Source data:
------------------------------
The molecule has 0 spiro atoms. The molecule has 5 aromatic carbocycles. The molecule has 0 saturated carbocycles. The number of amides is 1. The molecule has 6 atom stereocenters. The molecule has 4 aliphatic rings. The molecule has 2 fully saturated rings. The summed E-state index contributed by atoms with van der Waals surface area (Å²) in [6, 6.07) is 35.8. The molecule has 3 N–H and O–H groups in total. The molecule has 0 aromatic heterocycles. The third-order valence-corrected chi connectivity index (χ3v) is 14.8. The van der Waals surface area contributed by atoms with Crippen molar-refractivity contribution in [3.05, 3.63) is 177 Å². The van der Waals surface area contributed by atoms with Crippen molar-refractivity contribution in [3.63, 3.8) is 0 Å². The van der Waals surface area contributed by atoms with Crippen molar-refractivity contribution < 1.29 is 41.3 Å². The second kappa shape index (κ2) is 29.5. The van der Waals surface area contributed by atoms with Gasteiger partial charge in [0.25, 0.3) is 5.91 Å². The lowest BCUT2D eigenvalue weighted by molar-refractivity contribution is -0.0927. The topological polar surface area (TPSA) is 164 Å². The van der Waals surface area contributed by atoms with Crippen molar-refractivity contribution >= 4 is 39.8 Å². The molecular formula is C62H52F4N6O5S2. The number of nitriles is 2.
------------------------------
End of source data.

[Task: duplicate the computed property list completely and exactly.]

The molecule has 0 spiro atoms. The molecule has 5 aromatic carbocycles. The molecule has 0 saturated carbocycles. The number of amides is 1. The molecule has 6 atom stereocenters. The molecule has 4 aliphatic rings. The molecule has 2 fully saturated rings. The summed E-state index contributed by atoms with van der Waals surface area (Å²) in [6, 6.07) is 35.8. The molecule has 3 N–H and O–H groups in total. The molecule has 0 aromatic heterocycles. The third-order valence-corrected chi connectivity index (χ3v) is 14.8. The van der Waals surface area contributed by atoms with Crippen molar-refractivity contribution in [3.05, 3.63) is 177 Å². The van der Waals surface area contributed by atoms with Crippen molar-refractivity contribution in [3.63, 3.8) is 0 Å². The van der Waals surface area contributed by atoms with Crippen molar-refractivity contribution < 1.29 is 41.3 Å². The second kappa shape index (κ2) is 29.5. The van der Waals surface area contributed by atoms with Gasteiger partial charge in [0.25, 0.3) is 5.91 Å². The lowest BCUT2D eigenvalue weighted by molar-refractivity contribution is -0.0927. The topological polar surface area (TPSA) is 164 Å². The van der Waals surface area contributed by atoms with Crippen molar-refractivity contribution >= 4 is 39.8 Å². The molecular formula is C62H52F4N6O5S2. The number of nitriles is 2.